Web writing is not quite like writing for any other medium. For starters, the average web user has an attention span of 5 seconds. You have that much time to catch their attention. It sounds intimidating, but really all readers just want to be spoken to like a real person. Here are a few things to keep in mind when writing for your website.
- Write like you speak: Keep it conversational. Use pronouns (you, we, they). Use contractions (don’t, you’ll, it’s). Read your copy out loud or to colleague. If it sounds too formal, think of how you’d describe it to a student in person.
- Use active voice: Use active instead of passive voice (Active: “Our students love our program” Passive: “Our program is loved by students”). Active voice makes sentences shorter, simpler and more engaging to read.
- Use plain English: Write short sentences. Replace long formal words with short ones (e.g. “buy” instead of “purchase”). Plain language is for everyone, but it is especially important for those with disabilities or non-native English speakers.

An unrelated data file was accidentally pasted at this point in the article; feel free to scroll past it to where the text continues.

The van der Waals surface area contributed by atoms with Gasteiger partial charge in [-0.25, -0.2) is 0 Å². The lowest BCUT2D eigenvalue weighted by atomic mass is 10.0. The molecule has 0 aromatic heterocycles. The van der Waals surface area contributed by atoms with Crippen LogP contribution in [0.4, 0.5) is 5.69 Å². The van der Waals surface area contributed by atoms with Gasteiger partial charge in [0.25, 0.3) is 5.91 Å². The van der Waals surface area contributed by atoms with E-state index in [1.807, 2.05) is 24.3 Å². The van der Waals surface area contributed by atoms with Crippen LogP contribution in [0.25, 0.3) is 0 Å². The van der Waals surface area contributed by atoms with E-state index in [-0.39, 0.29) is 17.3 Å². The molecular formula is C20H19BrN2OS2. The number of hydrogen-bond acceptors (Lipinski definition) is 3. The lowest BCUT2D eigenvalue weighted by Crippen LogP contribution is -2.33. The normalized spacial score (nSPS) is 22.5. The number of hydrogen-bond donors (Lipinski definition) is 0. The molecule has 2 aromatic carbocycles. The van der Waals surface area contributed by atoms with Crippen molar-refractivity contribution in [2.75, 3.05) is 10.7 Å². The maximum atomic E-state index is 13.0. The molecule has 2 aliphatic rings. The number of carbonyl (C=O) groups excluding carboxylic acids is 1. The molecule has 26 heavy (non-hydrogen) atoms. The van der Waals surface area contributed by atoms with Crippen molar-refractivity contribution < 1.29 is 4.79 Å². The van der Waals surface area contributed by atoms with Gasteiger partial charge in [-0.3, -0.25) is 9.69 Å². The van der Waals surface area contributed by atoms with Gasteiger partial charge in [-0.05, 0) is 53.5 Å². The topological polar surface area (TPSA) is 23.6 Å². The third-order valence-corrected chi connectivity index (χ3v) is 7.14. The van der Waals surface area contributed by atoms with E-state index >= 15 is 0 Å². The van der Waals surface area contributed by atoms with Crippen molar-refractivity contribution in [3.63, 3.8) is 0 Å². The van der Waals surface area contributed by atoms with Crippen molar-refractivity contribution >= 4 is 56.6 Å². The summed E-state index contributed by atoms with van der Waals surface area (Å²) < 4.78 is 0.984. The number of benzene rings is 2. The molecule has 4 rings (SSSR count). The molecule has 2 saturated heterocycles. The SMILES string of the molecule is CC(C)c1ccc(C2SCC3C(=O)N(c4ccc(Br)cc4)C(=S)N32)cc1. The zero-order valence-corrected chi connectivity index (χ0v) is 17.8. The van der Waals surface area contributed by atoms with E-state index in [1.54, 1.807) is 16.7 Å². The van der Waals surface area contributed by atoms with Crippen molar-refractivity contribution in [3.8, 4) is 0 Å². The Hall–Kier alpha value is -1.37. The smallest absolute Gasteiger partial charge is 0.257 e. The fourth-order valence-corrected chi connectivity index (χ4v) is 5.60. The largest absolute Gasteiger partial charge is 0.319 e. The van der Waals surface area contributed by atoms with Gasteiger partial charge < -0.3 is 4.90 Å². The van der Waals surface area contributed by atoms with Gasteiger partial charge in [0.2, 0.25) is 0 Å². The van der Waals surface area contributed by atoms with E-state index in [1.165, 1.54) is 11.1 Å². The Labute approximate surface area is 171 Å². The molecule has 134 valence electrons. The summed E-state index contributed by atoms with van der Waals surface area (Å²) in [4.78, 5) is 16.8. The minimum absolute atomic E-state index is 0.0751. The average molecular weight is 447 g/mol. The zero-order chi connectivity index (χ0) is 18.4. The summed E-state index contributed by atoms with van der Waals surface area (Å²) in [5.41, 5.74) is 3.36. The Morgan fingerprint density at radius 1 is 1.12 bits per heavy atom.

- Avoid jargon and acronyms: Stay away from jargon as much as possible and don’t overuse acronyms. Formal academic terms and organizational acronyms can be hard to avoid but do your best.
- Aim for a high school reading level: Our audience is intelligent, but no one thinks like a research paper all the time. Many web users are in a rush. Even PhDs can’t read at their highest comprehension in a hurry. Try using a readability tester.
- Write scannable content: You may have heard of the inverted pyramid or writing from most to least important. In web, we use the F pattern. Assume the user will not read every sentence. Limit one idea per paragraph. Use bullet points, catchy headings, and lots of links. These are more likely to catch the eye.